The 2007 U. S. junior men’s champion is Eliot Halverson, a 16-year-old from St. Paul, Minnesota who was born in Bogot·, Colombia. Halverson also won the novice men’s title in 2006. He medalled in all three of his internationals before 2007, winning the 2005 Triglav Trophy in novice men and taking the bronze at his two 2006 Junior Grand Prix events in Budapest, Hungary and The Hague, Netherlands. He ended the season with a tenth-place finish at the 2007 World Junior Figure Skating Championships in Oberstdorf, Germany, his first major ISU international event.
“Last season, I just wanted to grow as a skater and gain more confidence at a new level,” said Halverson, who competed in novice the previous season. Next year, I’ll continue to do the Junior Grand Prixs but I am for sure skating senior this season at Nationals. In the future, I’d like to be national champion and make the world and Olympic team.”
Halverson is one of three adopted siblings in his family. His brother and sister were born in Colombia and Paraguay. As a youngster, he was involved in several other activities before he tried skating. That included playing the piano, dancing, horseback riding, and gymnastics. “I competed in some basic gymnastics stuff and wanted to go on a gymnastics team, but my mom didn’t want me to,” he said.
He began skating on a backyard pond when he was six; trying to copy moves he’d seen on television. The next year, he went to watch the 1998 World Championships in Minneapolis, Minnesota, just minutes from his home. “I watched everything,” he said, “including all of the practices. I got hooked immediately. I asked my parents for skating lessons and skating was the one thing I stuck with.”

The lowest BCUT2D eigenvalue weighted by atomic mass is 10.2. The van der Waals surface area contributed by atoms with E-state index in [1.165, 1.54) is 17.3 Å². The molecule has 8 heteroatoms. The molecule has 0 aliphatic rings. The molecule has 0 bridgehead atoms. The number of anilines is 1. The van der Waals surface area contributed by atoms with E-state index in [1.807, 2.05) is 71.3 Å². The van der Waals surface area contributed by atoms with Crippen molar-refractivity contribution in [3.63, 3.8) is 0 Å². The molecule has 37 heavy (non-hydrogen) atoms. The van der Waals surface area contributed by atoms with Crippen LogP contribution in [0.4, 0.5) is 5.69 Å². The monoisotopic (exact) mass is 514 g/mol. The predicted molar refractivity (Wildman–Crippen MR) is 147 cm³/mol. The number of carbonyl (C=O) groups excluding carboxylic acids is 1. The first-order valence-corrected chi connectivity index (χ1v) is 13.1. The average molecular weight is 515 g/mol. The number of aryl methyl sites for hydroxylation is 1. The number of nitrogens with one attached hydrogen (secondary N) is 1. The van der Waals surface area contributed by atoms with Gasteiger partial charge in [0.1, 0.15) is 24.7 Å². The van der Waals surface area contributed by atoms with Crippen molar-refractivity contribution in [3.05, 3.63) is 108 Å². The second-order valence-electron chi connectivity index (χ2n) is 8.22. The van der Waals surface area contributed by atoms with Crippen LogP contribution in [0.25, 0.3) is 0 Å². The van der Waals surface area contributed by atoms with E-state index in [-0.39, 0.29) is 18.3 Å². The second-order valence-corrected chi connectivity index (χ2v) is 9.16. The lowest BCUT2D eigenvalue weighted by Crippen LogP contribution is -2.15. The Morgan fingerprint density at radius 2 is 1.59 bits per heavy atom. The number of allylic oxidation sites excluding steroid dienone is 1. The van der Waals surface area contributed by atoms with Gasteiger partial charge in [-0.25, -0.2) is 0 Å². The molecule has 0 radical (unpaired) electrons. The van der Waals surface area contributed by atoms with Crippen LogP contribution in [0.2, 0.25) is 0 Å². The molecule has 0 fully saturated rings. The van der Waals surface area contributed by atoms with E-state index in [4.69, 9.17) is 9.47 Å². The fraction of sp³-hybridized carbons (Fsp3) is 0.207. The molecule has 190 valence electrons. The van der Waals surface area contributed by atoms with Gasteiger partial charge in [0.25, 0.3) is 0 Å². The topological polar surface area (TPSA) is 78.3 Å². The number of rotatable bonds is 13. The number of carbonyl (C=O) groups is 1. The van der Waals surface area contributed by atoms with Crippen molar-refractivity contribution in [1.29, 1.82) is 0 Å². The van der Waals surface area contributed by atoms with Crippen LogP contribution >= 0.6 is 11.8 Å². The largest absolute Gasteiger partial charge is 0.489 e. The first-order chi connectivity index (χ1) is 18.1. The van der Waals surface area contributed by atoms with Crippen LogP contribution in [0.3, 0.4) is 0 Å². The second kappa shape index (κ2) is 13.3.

Halverson landed his first triple, the salchow, when he was eleven and landed his first triple axel last summer. He’s been working on a quadruple salchow in harness. Last season, he used a triple lutz-triple toe combination in his short program and triple lutz-triple toe, triple flip-double loop, and triple loop-double loop-double loop in the long.
Ted Engelking and Ann Eidson coach Halverson, who usually trains on ice for two hours a day and off ice for an additional hour five days a week. Halverson has worked with Engelking for the past six years. “I try to impress on Eliot that personal growth precedes skating growth,” Engelking said. “We talk about that during our lessons. His growth from a young boy to a young man has improved his skating. He expresses that growth through his programs. Juniors is one more step in his maturation as a senior.”
Svetlana Kulikova choreographed his 2006-07 programs. His short program was skated to “Hana’s Eyes” by Maksim Mrvica. The long program included three pieces by Danny Elfman – “Tales from the Crypt”, “The Nightmare Before Christmas” and “Beetlejuice” as well as “The Grifters” by Leonard Bernstein. “This season, for my short, I’m skating to ‘Libertango’ by Bond,” Halverson said. “For my long I’m skating to ‘2046 Main Theme’ by Umebayashi Shigeru and ‘Nostradamus’ by Maksim Mrvica.
“Both my programs were new for the season,” he said. “I usually have two new programs because I like to have everything fresh. I like to skate to different things that other people don’t think of doing. I like being original. Each season, I try to expand and push myself with my artistry. Both of the programs were new areas for me. I thought that when you go from novice to junior, it’s one of the biggest steps you have so I wanted to push myself and do something I’d never done before. It was a good stepping stone for the future.”
Off ice, he likes to listen to new kinds of music that he could use for skating, often finding it on the Internet. To relax, he listens to everything but country music. He enjoys hanging out with friends, reading, and writing. He has a pet dog and a cockatiel, which he taught to say his name.
Halverson is a sophomore in high school, studying through a cooperative home schooling program and using tutors for the more difficult subjects. For a career, he is interested in interior design and designed his own bedroom at home.